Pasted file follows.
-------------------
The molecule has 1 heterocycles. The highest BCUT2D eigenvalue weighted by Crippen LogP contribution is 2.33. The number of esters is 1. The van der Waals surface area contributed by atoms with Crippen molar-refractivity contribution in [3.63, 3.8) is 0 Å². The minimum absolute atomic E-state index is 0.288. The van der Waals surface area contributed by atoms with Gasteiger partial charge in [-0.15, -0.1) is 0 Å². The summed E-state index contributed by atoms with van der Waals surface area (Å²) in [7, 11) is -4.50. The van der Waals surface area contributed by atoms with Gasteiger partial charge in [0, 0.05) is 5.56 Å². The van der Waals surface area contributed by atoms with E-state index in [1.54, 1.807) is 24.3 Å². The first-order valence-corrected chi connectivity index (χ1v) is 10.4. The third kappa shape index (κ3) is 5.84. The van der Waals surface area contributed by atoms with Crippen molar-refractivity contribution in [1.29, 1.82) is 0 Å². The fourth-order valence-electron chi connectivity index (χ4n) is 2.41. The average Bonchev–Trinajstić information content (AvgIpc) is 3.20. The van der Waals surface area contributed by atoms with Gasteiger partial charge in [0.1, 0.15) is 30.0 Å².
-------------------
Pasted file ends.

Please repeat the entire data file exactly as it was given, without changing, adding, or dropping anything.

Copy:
The molecule has 1 heterocycles. The highest BCUT2D eigenvalue weighted by Crippen LogP contribution is 2.33. The number of esters is 1. The van der Waals surface area contributed by atoms with Crippen molar-refractivity contribution in [3.63, 3.8) is 0 Å². The minimum absolute atomic E-state index is 0.288. The van der Waals surface area contributed by atoms with Gasteiger partial charge in [-0.15, -0.1) is 0 Å². The summed E-state index contributed by atoms with van der Waals surface area (Å²) in [7, 11) is -4.50. The van der Waals surface area contributed by atoms with Gasteiger partial charge in [0, 0.05) is 5.56 Å². The van der Waals surface area contributed by atoms with E-state index in [1.54, 1.807) is 24.3 Å². The first-order valence-corrected chi connectivity index (χ1v) is 10.4. The third kappa shape index (κ3) is 5.84. The van der Waals surface area contributed by atoms with Crippen molar-refractivity contribution in [1.29, 1.82) is 0 Å². The fourth-order valence-electron chi connectivity index (χ4n) is 2.41. The average Bonchev–Trinajstić information content (AvgIpc) is 3.20. The van der Waals surface area contributed by atoms with Gasteiger partial charge in [0.1, 0.15) is 30.0 Å².